He did it well enough, and marketed it smartly enough, to turn a $24,000, four-day shoot into a movie phenomenon that grossed $1 million (or more, or less — in the sexploitation biz, books were occasionally cooked). It replaced the nudist trend with the "nudie" trend, spawned dozens of pallid imitations (some of them Russ's) and created a nationwide chain of "art" theaters that made U.S. and imported soft-core sex films a thriving genre. All because an ordinary fellow — Meyer's deadpan Army buddy Bill Teas — was surrounded by topless femmes in an American movie. A movie with no dialogue, just a man wandering around, bemused by the strange things he sees. "Teas" is basically a Pete Smith Sexual Specialty. Or a "M. Hulot's Horny Holiday" — Tati with titties.

Today, "Teas" is of mainly archaeological interest. It's full of '50s artifacts and attitudes, from hula hoops to a psychiatrist reading Jules Feiffer's "Sick Sick Sick." The models wear tight blond coiffs that are not so much teased as taunted. There's also a nonstop music score that tells you This Is A COMEDY; the reed section ("wah-wah") does the viewers' smirking for them. The magniloquent narration, delivered in a starched mid-Atlantic accent by Irving Blum, is a salad of encyclopedia browsings ("The density of water is 64.4 lbs. per cubic ft.") and long-fused gags ("The guitar is a very sensitive instrument, with G being the third string, and it is played over a system of frets ... sensitive men have been fretting over G strings for years").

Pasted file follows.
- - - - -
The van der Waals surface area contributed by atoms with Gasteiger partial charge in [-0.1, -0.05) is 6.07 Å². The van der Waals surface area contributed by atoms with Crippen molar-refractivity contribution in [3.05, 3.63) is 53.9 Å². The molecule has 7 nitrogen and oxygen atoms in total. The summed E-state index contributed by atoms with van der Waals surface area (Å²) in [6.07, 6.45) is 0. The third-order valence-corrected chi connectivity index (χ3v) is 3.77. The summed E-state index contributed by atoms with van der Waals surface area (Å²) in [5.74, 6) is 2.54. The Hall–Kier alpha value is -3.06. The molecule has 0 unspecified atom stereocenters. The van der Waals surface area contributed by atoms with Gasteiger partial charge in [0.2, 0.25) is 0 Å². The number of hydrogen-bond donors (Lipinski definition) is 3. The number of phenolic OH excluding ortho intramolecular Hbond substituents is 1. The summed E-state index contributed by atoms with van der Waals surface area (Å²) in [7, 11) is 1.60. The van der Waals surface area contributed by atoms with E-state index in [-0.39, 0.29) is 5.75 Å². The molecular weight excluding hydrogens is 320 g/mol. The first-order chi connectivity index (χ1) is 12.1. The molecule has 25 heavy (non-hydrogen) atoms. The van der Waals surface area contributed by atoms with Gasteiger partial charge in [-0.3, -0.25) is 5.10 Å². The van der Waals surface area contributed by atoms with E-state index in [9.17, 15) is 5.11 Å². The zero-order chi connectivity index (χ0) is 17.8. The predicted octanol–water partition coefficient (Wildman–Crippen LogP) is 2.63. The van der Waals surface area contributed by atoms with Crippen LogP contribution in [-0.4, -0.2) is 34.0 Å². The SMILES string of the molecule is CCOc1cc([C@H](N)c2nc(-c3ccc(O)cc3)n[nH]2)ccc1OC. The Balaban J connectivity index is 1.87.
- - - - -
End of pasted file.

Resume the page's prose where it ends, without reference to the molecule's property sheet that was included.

Meyer's cinematography in "Teas," like his glamour photography in Playboy, is also very '50s. Cartoon-like in its bright colors and clean surfaces, it has the blinding, Death-Valley-at-noon clarity of an industrial film or a Kodachrome mug shot. In his later films, Meyer did acknowledge the need for shadows, if only under his stars' bosoms. But he never realized (as the films directed or imported by Radley Metzger were suave enough to) that chiaroscuro is a sensitive sculptor of a woman's curves. Russ was no artful deceiver; his motto was Truth in Advertising. Big boobs — see 'em up close, close enough to get a vicarious mouthful, like baby from mama. His erotic dream was of the bimbo as wet nurse. He was a sucker for suckling.

Yet the prototype Meyer film, "Teas." is a tease. It languishes for 28 mins. before a single breast (all right, a double breast) is shown — and that as if exhibited on a wall, Magritte-style. It's 32 mins. before the first fully topless woman appears. Finally (the film is only 62 mins. long), a trio of lovelies take a sunbath, as in every nudist film that had preceded it. The shock of "Teas" was how unshocking the content was. But in context, the movie delivered more than had been seen in an American movie, and without moralizing. The film ends with a philosophical shrug, as Teas visits a shrink and finds her naked too. "On the other hand," the narrator intones, "some men just like being sick."

Next time: Russ Meyer, Beyond and Beneath